Julia Pierson has worked at the Secret Service for 30 years.

Obama Picks Woman, Julia Pierson, to be Secret Service Director

The president-protecting agency's image was tarnished by a 2012 prostitution scandal.

Julia Pierson has worked at the Secret Service for 30 years.
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President Barack Obama announced Tuesday his intention to appoint Julia Pierson as the next director of the U.S. Secret Service. The appointment does not require Senate confirmation.

Pierson will be the first woman to hold the post, replacing former Secret Service Director Mark Sullivan, who resigned on February 22.

Sullivan, who had served as director since 2006, faced criticism after Secret Service agents brought prostitutes to their Cartagena, Colombia, hotel rooms in April 2012, then created a scene by underpaying them ahead of Obama's visit for the Summit of the Americas.

The prostitution scandal led to the termination of eight Secret Service officers and prompted new rules governing agents' consumption of alcohol and forbidding foreign hotel-guests.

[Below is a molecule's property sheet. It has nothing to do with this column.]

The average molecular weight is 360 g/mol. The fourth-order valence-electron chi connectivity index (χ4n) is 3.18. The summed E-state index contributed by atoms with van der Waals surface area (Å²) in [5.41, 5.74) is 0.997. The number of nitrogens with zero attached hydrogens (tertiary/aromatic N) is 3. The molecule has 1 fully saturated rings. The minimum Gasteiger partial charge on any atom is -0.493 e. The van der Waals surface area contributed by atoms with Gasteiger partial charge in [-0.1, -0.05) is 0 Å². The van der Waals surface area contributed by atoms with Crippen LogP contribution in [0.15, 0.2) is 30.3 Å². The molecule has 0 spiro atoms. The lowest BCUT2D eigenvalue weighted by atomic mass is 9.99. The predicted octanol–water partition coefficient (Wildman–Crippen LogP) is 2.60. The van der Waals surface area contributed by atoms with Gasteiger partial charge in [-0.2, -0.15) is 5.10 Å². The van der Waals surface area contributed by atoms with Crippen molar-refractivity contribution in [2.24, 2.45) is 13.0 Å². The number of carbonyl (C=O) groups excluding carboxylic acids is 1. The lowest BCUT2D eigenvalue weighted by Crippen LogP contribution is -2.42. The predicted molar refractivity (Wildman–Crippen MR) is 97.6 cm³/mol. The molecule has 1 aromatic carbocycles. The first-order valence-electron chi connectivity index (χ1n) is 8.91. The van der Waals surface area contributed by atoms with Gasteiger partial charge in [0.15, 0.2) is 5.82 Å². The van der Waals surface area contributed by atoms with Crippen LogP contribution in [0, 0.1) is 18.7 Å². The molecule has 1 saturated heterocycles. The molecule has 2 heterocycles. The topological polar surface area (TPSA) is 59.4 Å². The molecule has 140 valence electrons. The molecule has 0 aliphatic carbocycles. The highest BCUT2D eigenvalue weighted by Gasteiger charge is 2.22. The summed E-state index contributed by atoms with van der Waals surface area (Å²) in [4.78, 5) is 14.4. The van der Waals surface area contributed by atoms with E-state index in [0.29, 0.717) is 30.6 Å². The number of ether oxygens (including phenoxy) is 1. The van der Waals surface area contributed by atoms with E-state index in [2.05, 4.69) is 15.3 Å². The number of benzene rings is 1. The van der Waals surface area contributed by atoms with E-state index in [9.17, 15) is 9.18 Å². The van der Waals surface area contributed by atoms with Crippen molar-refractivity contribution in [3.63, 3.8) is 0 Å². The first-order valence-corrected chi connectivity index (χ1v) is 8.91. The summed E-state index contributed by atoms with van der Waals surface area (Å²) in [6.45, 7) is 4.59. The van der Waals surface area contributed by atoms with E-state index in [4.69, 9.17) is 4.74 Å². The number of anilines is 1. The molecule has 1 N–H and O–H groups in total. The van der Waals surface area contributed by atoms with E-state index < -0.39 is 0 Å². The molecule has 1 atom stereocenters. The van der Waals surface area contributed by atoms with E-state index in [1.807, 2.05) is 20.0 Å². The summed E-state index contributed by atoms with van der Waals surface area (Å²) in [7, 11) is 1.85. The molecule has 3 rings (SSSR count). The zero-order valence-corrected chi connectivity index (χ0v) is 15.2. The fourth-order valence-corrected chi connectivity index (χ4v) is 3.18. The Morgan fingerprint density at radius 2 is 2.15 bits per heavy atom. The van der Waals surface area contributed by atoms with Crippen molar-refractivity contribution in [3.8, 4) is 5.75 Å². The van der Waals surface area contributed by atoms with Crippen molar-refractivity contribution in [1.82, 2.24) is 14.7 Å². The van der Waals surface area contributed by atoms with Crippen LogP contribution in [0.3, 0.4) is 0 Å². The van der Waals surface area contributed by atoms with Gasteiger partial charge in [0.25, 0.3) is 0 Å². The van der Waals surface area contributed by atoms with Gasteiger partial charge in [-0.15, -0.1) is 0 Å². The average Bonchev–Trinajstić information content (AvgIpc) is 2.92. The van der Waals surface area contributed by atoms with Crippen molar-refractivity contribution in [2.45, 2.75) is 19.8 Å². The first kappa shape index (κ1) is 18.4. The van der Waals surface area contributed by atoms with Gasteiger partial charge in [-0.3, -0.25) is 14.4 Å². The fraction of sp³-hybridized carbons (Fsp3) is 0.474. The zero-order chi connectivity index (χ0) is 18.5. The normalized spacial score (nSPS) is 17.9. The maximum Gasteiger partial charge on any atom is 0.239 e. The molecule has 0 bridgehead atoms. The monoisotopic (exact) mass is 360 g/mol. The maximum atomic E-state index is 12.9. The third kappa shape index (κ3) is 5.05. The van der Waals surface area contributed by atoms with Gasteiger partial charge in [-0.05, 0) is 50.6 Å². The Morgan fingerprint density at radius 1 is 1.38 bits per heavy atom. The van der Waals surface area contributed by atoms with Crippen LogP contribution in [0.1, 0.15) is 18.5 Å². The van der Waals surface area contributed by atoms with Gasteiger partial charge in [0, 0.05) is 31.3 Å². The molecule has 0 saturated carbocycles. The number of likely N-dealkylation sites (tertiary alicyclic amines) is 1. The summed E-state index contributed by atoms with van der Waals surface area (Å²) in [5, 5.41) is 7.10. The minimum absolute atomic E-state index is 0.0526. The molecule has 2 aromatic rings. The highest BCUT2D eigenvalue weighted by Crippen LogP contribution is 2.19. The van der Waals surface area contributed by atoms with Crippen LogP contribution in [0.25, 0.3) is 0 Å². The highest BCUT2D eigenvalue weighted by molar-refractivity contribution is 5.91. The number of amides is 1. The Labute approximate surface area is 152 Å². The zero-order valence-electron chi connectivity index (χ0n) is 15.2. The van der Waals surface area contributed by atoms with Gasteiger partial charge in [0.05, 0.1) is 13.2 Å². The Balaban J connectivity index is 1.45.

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In a Tuesday press release, Obama hailed Pierson's experience, but did not directly address the novelty of her gender.

"Julia is eminently qualified to lead the agency that not only safeguards Americans at major events and secures our financial system, but also protects our leaders and our first families, including my own," said Obama.

Before joining the Secret Service in 1983, Pierson worked for three years as an Orlando, Fla., police officer.

A mission statement on the Secret Service's website notes the agency's two quite distinct purposes: "to safeguard the nation's financial infrastructure and payment systems to preserve the integrity of the economy, and to protect national leaders, visiting heads of state and government, designated sites and National Special Security Events."

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